cranium_ratI combined some elements from the monster sheet above, and some elements from Writing Monsters, and created my own Bestiary of Destiny.  You can use this template to sketch out your monster and assign elements.  While I’m no artist, I sometimes find even a crude drawing helps me better understand how something looks.  It helps pull the description out of the creative whirlpool in my head and give it shape.

Bestiary of Destiny

If you click the image it will send you to my Flickr page where I uploaded this image in higher resolution.  Print it in landscape and have some fun.  As with anything I create for the blog, it’s free to share and use for whatever nefarious purpose you have in mind.

 

Many times when I talk to writers about description, they know all the answers.  I’ll say something like, “It was great when Zolgorg the Mighty ate that guy.  What does Zolgorg look like when he eats someone?  Does he tear them in two and go into a blood frenzy, or does he carefully quarter them?”  Usually the writer will launch into a five minute description-fest explaining the ordeal in fine detail.

griffin.jpgWhen they wrote the scene, the information was clear in their head, it just didn’t make it onto the page.  In my own writing, having visual references (like character sheets and templates) reminds me to include those descriptions.  I make sure to stick the papers up on the wall in front of me, or somewhere I can see them.  This way when the time comes for juicy description, a glance at those papers zeroes me in on important descriptive elements.

If you are having issues being consistent with description, or generating a clear picture of what your monster should look like, I encourage you to try this tool.  Worst case scenario is you have a crudely drawn picture, but a clearer mental one.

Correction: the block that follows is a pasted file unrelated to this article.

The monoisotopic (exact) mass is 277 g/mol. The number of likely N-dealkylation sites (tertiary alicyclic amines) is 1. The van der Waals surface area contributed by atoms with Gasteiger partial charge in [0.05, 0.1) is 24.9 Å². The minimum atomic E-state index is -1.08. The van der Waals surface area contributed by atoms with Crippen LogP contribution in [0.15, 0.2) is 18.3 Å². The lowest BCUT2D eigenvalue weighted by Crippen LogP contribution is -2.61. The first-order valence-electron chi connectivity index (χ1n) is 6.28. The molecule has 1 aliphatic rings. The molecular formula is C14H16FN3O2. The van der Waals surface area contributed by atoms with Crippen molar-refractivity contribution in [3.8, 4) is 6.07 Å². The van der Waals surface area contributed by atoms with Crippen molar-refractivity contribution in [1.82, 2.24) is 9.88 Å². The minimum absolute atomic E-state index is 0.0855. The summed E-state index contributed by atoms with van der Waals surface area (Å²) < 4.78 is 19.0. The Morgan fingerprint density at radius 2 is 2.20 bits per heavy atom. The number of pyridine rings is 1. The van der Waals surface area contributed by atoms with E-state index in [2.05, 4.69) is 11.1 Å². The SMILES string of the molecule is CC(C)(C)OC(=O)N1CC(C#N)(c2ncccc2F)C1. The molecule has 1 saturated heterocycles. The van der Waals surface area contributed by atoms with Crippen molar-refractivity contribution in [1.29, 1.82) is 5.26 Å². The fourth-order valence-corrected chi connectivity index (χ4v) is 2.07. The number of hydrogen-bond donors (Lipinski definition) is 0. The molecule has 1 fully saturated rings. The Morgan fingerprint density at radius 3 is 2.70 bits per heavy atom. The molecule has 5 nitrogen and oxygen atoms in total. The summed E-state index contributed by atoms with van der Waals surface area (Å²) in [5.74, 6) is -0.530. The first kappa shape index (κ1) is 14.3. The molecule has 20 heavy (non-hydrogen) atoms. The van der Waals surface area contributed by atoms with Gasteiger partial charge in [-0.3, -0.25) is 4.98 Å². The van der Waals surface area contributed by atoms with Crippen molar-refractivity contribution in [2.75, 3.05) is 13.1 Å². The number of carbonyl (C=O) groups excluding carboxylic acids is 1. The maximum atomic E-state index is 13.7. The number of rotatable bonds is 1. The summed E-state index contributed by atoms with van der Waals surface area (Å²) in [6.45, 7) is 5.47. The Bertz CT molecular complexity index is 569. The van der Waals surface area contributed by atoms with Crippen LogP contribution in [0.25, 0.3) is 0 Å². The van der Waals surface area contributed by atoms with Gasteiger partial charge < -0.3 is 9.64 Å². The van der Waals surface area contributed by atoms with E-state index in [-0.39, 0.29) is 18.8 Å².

Oftheunicorn.jpgThat’s it for today.  I hope you found some useful tools to create your own monsters here.  I’m sure as I continue reading through Writing Monsters some more nuggets of information will accumulate.  You can look forward to some posts about flesh chewing chinchillas and what not.

Do any of you have effective ways to create new and terrifying monsters?  Or know of good books on crafting monsters?  If you are willing to share I would love to hear about it.  Until tomorrow, keep reading, keep writing, and as always – stay sharp!

Copyright Info (final)

Writing Monsters: Book, Blurb & Collage

Writing Monsters

A collection of phrases and quotes from the book, Writing Monsters, written by Philip Athans.  If you click the image you will be teleported to my Flickr where the image lives in high-res.  As always, it’s free to share and use however you would like.


W
riting Monsters
, by Philip Athans, has been on my list of books to showcase here on QE for a while now.  Why?  Because it is one of the most entertaining and well written books I have found on the subject matter.  Before I go into my blow-by-blow, you can check out the book on [Amazon] or [goodreads].

A Refined List

There’s a big list of things that really made this book appeal to me.  To make my bias apparent, I’m going to make a slight deviation from my normal blueprint and offer a short list.  Some of these things may seem silly to you all, and some of these things may make you foam at the mouth and impulse buy the book (or snag it from the library).